In Part One of this five part series, Tracey Tokuhama-Espinosa reviewed the factors teachers should consider before transitioning classes to online courses, while in Part Two she explored how student attitude and the quality of materials contribute to successful online learning outcomes. Tracey now demonstrates how communication and good design motivates students to learn in Part Three.
Fourth, there is a strong argument that nothing replaces the face-to-face experience due to the human need for social contact (Hodas & Lerman, 2014). There is a large body of international evidence that shows that teacher-student relationships are highly influential in supporting student learning outcomes (Hattie & Anderman, 2013). This would suggest that the ability to “connect” plays a very important role in student motivation to learn, and consequently in outcomes. Despite the popular belief that being face-to-face is necessary for the benefits of socialisation to be felt, there is research that shows that social contagion - the ability of an individual to “infect” others at the emotional level and spread to define the learning environment - is equally impactful in online contexts as it is in face-to-face contexts (Johnson, et al., 2011).
Others go so far as to suggest that social contagion is actually augmented in online settings because of member visibility (Bowers & Kumar, 2015). In synchronous online meetings, people see everyone’s faces all the time, whereas in a face-to-face-classroom people often have their backs to one another. The ability to see others’ faces speeds up the rate of social contagion experienced by the group. This means that an excited and motivated group becomes even more excited and motivated, but the opposite can also be true. This is why managing groups in virtual contexts takes on a magnified role. Good online classroom management is the key to leveraging social contagion in favor of the good learning environment. Furthermore, in videoconferencing settings, learners also see themselves, which makes them even more aware of their body language, facial expressions and overall communication towards the group. This enhanced self-awareness changes group dynamics, and if leveraged well by the instructor, can advance learning significantly.
There is an additional phenomena in online learning which is just beginning to be explored, and that is the disinhibition effect, or the way online learning creates a level of “protection” and thus, a higher level of social engagement (Pytash & Ferdig, 2017). Authors suggest that learners are more willing to share ideas and engage with each other online because they feel protected by not being in a physically shared space (Salter, et al., 2017).
Online Learning: Beyond “MOOCs”
Fifth, “online” learning is a global concept that encompasses distinct learning experiences, ranging from MOOCs to webinars to virtual reality laboratories to K-12 supplemental classes to 100% online university classrooms. This broad range of sub-types of online learning makes it difficult to qualify what is meant by “taking your class online” as this could mean simply offering a holding repository for documents or a place to receive uploaded homework, to a “high-touch” life-altering technologically-assisted learning experience.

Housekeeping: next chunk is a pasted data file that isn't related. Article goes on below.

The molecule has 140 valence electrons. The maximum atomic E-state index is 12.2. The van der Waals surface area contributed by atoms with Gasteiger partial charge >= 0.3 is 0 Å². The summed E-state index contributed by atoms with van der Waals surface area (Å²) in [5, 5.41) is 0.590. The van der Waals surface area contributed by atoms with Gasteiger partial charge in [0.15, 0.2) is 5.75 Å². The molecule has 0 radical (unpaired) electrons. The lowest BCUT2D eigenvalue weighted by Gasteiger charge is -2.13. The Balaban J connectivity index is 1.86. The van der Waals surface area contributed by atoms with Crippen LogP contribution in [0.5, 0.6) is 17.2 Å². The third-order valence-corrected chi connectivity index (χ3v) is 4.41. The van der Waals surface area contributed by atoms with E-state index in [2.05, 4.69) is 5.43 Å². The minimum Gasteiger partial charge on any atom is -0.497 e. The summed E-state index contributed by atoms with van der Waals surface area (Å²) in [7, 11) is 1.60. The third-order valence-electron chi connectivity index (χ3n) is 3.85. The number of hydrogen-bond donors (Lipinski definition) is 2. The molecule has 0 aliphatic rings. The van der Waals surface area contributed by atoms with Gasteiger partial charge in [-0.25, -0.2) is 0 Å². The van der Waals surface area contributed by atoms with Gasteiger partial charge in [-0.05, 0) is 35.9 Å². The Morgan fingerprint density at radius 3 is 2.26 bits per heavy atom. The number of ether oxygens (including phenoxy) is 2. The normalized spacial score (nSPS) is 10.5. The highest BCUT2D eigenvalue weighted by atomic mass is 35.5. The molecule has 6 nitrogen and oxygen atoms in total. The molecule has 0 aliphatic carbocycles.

There is now a large body of evidence on the ineffectiveness of Massive Online Open Courses, or MOOCs (Mayer et al., 2020). MOOCs came onto the learning scene in force in the early 2000s and promised not only to democratise information at a low cost, but also captured the imagination of many educational leaders who quickly devised certification schemes through which income could be derived. The reality of MOOCs, and their effectiveness, however, is that they have an extremely low level of completion rate, require a very high level of self-control, and do not yet have an agreed upon evaluation scheme by which to measure student learning outcomes (Weinhardt & Sitzmann, 2019). While successful in democratising open access to knowledge, MOOCs are far less successful in guaranteeing deep learning, have little or no contact from learner-to-learner or teacher-to-learner, and do not have a robust or universally agreed upon way of providing evidence of learning.
Not all online learning consists of MOOCs, despite their being the most studied format of online learning. Many people jump to the conclusion that “online learning is ineffective” and point to statistics of MOOC completion rates and/or the solitary nature and results of studying alone (Ejreaw & Drus, 2017). While MOOCs may not be an effective replacement for a course, other well-designed online experiences suggest the equal or even superior nature of online learning (Bazylak & Weiss, 2017).
Many universities around the world have invested heavily in the past decade to structure high quality learning experiences in the online modality leveraging the most up-to-date technology (He, et al., 2019). Good online design, similar to designing any learning experience fact-to-face, requires extensive planning to leverage the right tools and strategies at the right time for the right audience.
In Part Four, Tracey talks about how to manage the transition to online teaching, what resources to provide, and the support systems to consider.